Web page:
of it's wealth.



Your theories are based on a different kind of rule, so it gets confusing when you call yourself a word that 99% of us consider meaning no-rule.

Self rule IS essentially "No rule", at least in the sense we understand it. For example, John Kerry, a liberal democrat, can say with a straight face that a national healthcare program (Which would be much more efficient.) is not politically possible, while according to fairly recent polls around 80% of the population support such a program, and it's done, with varying degrees of success throughout western europe, and all around the world. Because what the people want is largely irrelevant to the political process. So, if you define government as something imposed from above, then Anarchism means absolutely no government. However, Anarchism does NOT stand for no organization, structure, or rules of any kind.


If you wanna stick to the word that's up to you, but the simple word is very detrimental to your cause. Most people will dismiss you as crazy and/or naive, and you can't blame them. You oughta pick your battles but that's just my opinion.

Well, it depends on the situation. I mean, if people jump to irrational conclusions about something they don't understand, thats' they're fault, they're a stupid person, if they've been misled, they're the victim of deceit.
It's also not my word, it's Pierre Joseph Proudhon's, and thats' what it's been called for 200 years.

NGNM85
02-09-2009, 10:01 PM
I do agree with the point Al Coholic has in the thread's first input. The definition of "anarchy" has never really been a political definition. It was first used by the rich in Europe to refer to the revolutionaries. Already by then it was used to create the image that they simply were creating chaos and disorder. It is of course understandable that it might have seemed that way to them as the revolutionaries ideals would not match the rich people's ideals.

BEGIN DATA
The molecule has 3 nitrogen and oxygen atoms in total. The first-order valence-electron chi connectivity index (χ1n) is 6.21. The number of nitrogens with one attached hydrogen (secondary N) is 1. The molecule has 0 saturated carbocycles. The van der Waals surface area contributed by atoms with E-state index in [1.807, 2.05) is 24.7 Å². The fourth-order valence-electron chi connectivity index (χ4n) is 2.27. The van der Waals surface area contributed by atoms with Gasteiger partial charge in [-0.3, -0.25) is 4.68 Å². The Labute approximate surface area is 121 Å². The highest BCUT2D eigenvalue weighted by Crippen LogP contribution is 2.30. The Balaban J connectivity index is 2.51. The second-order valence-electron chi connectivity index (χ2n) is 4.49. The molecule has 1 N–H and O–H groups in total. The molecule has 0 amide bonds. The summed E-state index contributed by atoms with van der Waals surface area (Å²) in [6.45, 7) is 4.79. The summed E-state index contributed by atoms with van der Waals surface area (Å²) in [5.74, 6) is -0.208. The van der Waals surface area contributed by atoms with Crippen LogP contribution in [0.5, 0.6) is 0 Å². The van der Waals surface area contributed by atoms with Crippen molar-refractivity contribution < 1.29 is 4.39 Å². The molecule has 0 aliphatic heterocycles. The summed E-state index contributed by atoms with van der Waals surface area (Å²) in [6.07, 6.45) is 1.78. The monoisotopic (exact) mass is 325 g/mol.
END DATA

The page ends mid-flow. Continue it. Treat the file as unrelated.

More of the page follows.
It became a political definition in the early 1800's when Proudhon set the basis for Anarchist thought. He described Anarchism as "a form of government or constitution in which public and private consciousness, formed through the development of science and law, is alone sufficient to maintain order and guarantee all liberties. In it, as a consequence, the institutions of the police, preventive and repressive methods, officialdom, taxation, etc., are reduced to a minimum. In it, more especially, the forms of monarchy and intensive centralization disappear, to be replaced by federal institutions and a pattern of life based on the commune." A pretty basic, simple explanation that still holds true today.


However, some people found themselves taking on the label "anarchist" for the sake that they had a vision of a people ruled state without governement. But government today has larger democratic influence than by then, so the word "anarchist" is more likely to seem somewhat offensive to anyone who is for democracy.

Only to those who don't understand it, for Anarchism would be the furthest evolution of "direct democracy."


I dont know how widely spread the "chaos and disorder" image of anarchy really is. I know that it's still there to some degree, but to me it seems as an image that is fading. Although it's just my own assumption based on my own experiences from where i live.
However, i've never found the word "anarchist" to make the ideology itself justice.

Does any single word do a complex philosophical tradition justice? Does the label "Nihilist" or "Existentialist" in any way communicate even a billionth of the meaning as reading Nietzsche's books? These are labels which signify more complex concepts for the ease of discourse.


There is of course a whole lot of ideas and struggle beyond the concept of anarchy, among the anarchists. It's kind of like saying you're a "democrat". Where im from (where there is no party simply entitled "democrats") it is then a very general term and doesnt tell more than that you want the parliamentary democracy. So it wouldent say much about your ideals or your visions. Whether you're a nationalist right or a socialist left, you can still be just as much democrat.

Sort of, there is a certain amount of room in the Anarchist tradition, but most fall within a fairly small range in my experience.


So in a way, now as then, when talking about the political agenda, the word "anarchist" is maybe not always appropriate. As the revolutionaries in France and Spain back then, the ideology is a libertarian form of socialism. After the fall of Sovjet "socialism" has to some been the same as "highly authoritarian", wich would not be the case if you're seriously relating to Marx books on socialism.